Hollywood lures hillbillies for new reality show
This article originally appeared in The Tiger on March 7, 2003 | PRINT

Reality TV has frequently been accused of catering to the lowest common denominator and presenting America with a false sense of what "reality" should be. It is viewed by many people as an evil contributor to a society already on its way down the ladder into an oblivion of moral decrepitude. While this view is exaggeratedly pessimistic, it has remained prevalent throughout the short but proud tradition of reality TV. The pattern of one-upmanship that characterizes all trends in popular culture has affected this new medium very deeply with every major network station creating their own versions of reality.

Many of these shows rely on such classy gimmicks as explicit sexuality, gross-out contests and scandal mills to keep their ratings high. However, all of these shows have come onto the scene with relatively little controversy compared to their newest compatriot from CBS, the upcoming "Real Beverly Hillbillies." The idea for this show is far from new. It will be based on the the concept of the 1960s hit sitcom, offering an authentic Appalachian hillbilly family the opportunity to move to Beverly Hills and have the events of their new (and well compensated) lives broadcast to a national audience in sort of a cross between MTV's "The Real World" and "The Osbournes."

This comparatively innocent premise has triggered a firestorm of opposition from critics who don't see it as such an innocuous spin-off. They view it as a dangerous platform for perpetuating stereotypes and exploiting unsuspecting backwoods simpletons. These real dangers pushed the show to the back burner for several months and nearly stopped it before it had a chance to take its place in the bad taste hall of fame. But, as Hank Williams Jr. said, "A country boy can survive," and so has this project. It seems that the momentum picked up from all the attention has kept the wheels turning and, ultimately, given new life to the ailing concept. So, now the show is moving forward, leaving critics cringing and trash TV aficionados nodding with approval. But, the question is, which group has the right idea about the fate of this show?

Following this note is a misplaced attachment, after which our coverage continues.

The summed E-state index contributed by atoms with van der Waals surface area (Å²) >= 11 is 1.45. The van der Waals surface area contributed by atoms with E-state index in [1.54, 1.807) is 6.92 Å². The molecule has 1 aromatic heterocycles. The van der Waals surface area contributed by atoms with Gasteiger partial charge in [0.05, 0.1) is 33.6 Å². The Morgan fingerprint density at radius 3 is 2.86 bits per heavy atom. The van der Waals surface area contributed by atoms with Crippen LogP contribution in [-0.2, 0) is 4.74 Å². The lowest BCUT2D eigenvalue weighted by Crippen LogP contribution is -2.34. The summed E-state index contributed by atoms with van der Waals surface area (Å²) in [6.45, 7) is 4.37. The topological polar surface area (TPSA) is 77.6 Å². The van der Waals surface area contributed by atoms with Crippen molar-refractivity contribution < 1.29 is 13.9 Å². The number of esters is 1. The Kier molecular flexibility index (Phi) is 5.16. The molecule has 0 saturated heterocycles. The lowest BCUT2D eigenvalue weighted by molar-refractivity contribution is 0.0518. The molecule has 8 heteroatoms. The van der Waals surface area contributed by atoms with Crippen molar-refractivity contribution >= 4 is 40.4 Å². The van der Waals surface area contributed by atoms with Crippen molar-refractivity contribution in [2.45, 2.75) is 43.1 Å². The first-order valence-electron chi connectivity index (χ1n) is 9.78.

It is possible that throwing a brood of uneducated bumpkins into the big city might confirm the suspicions of cosmopolitan urbanites that anyone from a town with a population under 100,000 is inferior and almost certainly pitiably ignorant of the ways of the world. Perhaps the family selected by the good people at CBS will end up showing mainstream America that natives of intensely rural areas truly are shotgun-toting, inbred troglodytes, embarrassing both themselves and others like them in the process. The scouts from CBS are obviously not going to choose the most upstanding citizens from any of the sleepy hamlets they visit. They are going to hand pick the most backward crew of Bubbas they can locate in order to increase the chances that they will in fact get to perpetuate these myths.

But, in order for people to buy into this stereotype based on the activities of one shameless, corporate sponsored, nuclear unit, don't they have to be just a little ignorant themselves? The fact is that no one family can possibly represent the true personality of an entire culture or lifestyle, and anyone willing to believe that they are representative should not be so quick to judge. The concept behind this show may be mean-spirited, but it is not evil. Like any other trend, reality program will eventually burn itself out, but not before it claims some unsuspecting victims.

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